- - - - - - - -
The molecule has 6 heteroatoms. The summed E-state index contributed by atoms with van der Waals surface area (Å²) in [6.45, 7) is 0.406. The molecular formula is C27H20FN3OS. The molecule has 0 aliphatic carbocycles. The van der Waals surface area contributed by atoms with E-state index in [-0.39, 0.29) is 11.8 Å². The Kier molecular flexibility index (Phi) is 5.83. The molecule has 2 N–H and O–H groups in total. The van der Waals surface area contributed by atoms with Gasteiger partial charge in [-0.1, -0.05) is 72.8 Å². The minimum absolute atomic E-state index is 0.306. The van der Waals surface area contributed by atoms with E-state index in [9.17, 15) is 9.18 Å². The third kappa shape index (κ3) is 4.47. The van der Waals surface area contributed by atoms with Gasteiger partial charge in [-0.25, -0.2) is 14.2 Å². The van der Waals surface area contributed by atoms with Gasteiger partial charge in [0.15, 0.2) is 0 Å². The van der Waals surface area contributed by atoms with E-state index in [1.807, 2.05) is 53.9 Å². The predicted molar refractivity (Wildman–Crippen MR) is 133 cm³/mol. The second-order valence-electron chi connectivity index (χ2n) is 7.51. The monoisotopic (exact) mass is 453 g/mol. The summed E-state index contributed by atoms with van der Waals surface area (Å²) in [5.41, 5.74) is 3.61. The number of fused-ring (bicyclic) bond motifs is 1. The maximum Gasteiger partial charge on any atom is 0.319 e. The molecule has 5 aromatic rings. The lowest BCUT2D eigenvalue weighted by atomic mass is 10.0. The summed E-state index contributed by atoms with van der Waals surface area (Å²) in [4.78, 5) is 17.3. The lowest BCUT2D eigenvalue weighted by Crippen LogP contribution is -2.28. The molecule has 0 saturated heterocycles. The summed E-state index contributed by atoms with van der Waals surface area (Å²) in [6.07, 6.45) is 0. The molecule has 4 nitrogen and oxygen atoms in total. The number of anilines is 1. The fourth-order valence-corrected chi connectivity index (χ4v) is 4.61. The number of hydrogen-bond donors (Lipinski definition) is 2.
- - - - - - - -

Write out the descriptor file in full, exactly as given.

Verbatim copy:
The molecule has 6 heteroatoms. The summed E-state index contributed by atoms with van der Waals surface area (Å²) in [6.45, 7) is 0.406. The molecular formula is C27H20FN3OS. The molecule has 0 aliphatic carbocycles. The van der Waals surface area contributed by atoms with E-state index in [-0.39, 0.29) is 11.8 Å². The Kier molecular flexibility index (Phi) is 5.83. The molecule has 2 N–H and O–H groups in total. The van der Waals surface area contributed by atoms with Gasteiger partial charge in [-0.1, -0.05) is 72.8 Å². The minimum absolute atomic E-state index is 0.306. The van der Waals surface area contributed by atoms with E-state index in [9.17, 15) is 9.18 Å². The third kappa shape index (κ3) is 4.47. The van der Waals surface area contributed by atoms with Gasteiger partial charge in [-0.25, -0.2) is 14.2 Å². The van der Waals surface area contributed by atoms with Gasteiger partial charge in [0.15, 0.2) is 0 Å². The van der Waals surface area contributed by atoms with E-state index in [1.807, 2.05) is 53.9 Å². The predicted molar refractivity (Wildman–Crippen MR) is 133 cm³/mol. The second-order valence-electron chi connectivity index (χ2n) is 7.51. The monoisotopic (exact) mass is 453 g/mol. The summed E-state index contributed by atoms with van der Waals surface area (Å²) in [5.41, 5.74) is 3.61. The number of fused-ring (bicyclic) bond motifs is 1. The maximum Gasteiger partial charge on any atom is 0.319 e. The molecule has 5 aromatic rings. The lowest BCUT2D eigenvalue weighted by atomic mass is 10.0. The summed E-state index contributed by atoms with van der Waals surface area (Å²) in [4.78, 5) is 17.3. The lowest BCUT2D eigenvalue weighted by Crippen LogP contribution is -2.28. The molecule has 0 saturated heterocycles. The summed E-state index contributed by atoms with van der Waals surface area (Å²) in [6.07, 6.45) is 0. The molecule has 4 nitrogen and oxygen atoms in total. The number of anilines is 1. The fourth-order valence-corrected chi connectivity index (χ4v) is 4.61. The number of hydrogen-bond donors (Lipinski definition) is 2.